Morning Briefing Global Edition

VW’s Alpha Leader

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It's the law of the pack in Wolfsburg.
  • Why it matters

    Why it matters

    • My Handelsblatt Morning Briefing Global Edition gives you an overview of the most important news from Germany and Europe – in a concise, two-minute read.
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  • Facts

    Facts

    • Former VW CEO Martin Winterkorn has said he’d be willing to reduce his bonus.
    • The German refugee agency has 400,000 asylum applications waiting to be processed.
    • A recent poll showed Germany’s Social Democrats at only a 21-percent approval rating.
  • Audio

    Audio

  • Pdf

No one outside the Washington beltway has heard much about John Kasich in the traveling circus of U.S. presidential primaries. That’s probably because of the Republican presidential hopeful’s lackluster performance: Since March 15 he hasn’t won a single delegate. The governor of Ohio has only scored a single state – his own. In Arizona he lost to Marco Rubio – who had already dropped out of the race.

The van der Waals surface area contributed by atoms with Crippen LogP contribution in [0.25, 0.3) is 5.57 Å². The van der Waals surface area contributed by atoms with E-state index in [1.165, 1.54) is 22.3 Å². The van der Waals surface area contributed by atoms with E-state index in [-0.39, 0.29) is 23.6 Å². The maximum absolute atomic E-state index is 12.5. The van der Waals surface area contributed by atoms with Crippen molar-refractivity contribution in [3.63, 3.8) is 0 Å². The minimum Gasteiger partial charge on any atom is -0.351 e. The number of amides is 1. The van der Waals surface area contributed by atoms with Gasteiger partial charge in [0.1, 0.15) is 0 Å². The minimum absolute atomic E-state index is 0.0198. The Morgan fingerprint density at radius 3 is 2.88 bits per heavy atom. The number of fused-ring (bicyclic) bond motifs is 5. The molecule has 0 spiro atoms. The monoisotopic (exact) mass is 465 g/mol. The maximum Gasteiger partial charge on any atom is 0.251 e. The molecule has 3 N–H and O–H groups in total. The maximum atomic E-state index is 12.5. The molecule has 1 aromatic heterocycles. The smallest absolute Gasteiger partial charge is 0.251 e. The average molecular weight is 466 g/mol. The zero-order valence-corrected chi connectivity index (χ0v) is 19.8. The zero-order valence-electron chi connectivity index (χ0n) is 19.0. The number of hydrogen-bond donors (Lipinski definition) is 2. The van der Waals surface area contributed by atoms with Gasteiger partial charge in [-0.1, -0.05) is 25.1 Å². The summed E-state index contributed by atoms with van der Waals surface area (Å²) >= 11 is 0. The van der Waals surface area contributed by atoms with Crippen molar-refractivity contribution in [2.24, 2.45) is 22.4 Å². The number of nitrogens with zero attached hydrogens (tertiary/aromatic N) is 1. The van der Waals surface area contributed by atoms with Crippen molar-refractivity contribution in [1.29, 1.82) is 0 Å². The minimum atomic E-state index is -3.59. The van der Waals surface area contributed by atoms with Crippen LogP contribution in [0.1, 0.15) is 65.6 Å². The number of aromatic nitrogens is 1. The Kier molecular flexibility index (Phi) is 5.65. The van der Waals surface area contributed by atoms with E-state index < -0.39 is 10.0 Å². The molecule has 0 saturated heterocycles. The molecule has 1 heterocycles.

Kasich is certainly not the candidate closest to the Republican heart, but at the party convention in Cleveland, maybe he’ll become the candidate of reason.

 

Speaking of enigmatic phenomena: Despite being neck-deep in its abysmal Dieselgate crisis, Volkswagen’s six-person steering committee yesterday couldn’t agree to cut bonuses for its board members.

Now the team of the company’s former CEO, Martin Winterkorn, is letting Handelsblatt know he’d be willing to reduce his bonus. That puts the other board members – not to mention the supervisory board chair – on the spot. Winterkorn is still alpha male at VW. Back in Wolfsburg, it’s the law of the pack: When the big dog growls, the pups take heed.

 

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